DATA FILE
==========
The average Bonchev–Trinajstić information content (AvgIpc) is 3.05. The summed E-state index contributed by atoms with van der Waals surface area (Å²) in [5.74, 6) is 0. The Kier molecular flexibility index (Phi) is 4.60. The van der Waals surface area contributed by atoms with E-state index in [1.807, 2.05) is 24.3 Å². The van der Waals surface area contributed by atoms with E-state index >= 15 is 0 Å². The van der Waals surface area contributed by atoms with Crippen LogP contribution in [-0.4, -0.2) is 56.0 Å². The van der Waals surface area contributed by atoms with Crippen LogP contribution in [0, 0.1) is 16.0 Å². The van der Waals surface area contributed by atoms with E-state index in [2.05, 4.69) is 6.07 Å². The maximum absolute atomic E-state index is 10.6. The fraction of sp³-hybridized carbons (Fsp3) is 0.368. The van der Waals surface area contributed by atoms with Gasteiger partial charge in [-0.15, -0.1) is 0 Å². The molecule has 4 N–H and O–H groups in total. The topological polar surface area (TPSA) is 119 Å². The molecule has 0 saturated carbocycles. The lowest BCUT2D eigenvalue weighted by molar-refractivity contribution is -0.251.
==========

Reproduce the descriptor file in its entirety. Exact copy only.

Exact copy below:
The average Bonchev–Trinajstić information content (AvgIpc) is 3.05. The summed E-state index contributed by atoms with van der Waals surface area (Å²) in [5.74, 6) is 0. The Kier molecular flexibility index (Phi) is 4.60. The van der Waals surface area contributed by atoms with E-state index in [1.807, 2.05) is 24.3 Å². The van der Waals surface area contributed by atoms with E-state index >= 15 is 0 Å². The van der Waals surface area contributed by atoms with Crippen LogP contribution in [-0.4, -0.2) is 56.0 Å². The van der Waals surface area contributed by atoms with Crippen LogP contribution in [0, 0.1) is 16.0 Å². The van der Waals surface area contributed by atoms with E-state index in [2.05, 4.69) is 6.07 Å². The maximum absolute atomic E-state index is 10.6. The fraction of sp³-hybridized carbons (Fsp3) is 0.368. The van der Waals surface area contributed by atoms with Gasteiger partial charge in [-0.15, -0.1) is 0 Å². The molecule has 4 N–H and O–H groups in total. The topological polar surface area (TPSA) is 119 Å². The molecule has 0 saturated carbocycles. The lowest BCUT2D eigenvalue weighted by molar-refractivity contribution is -0.251.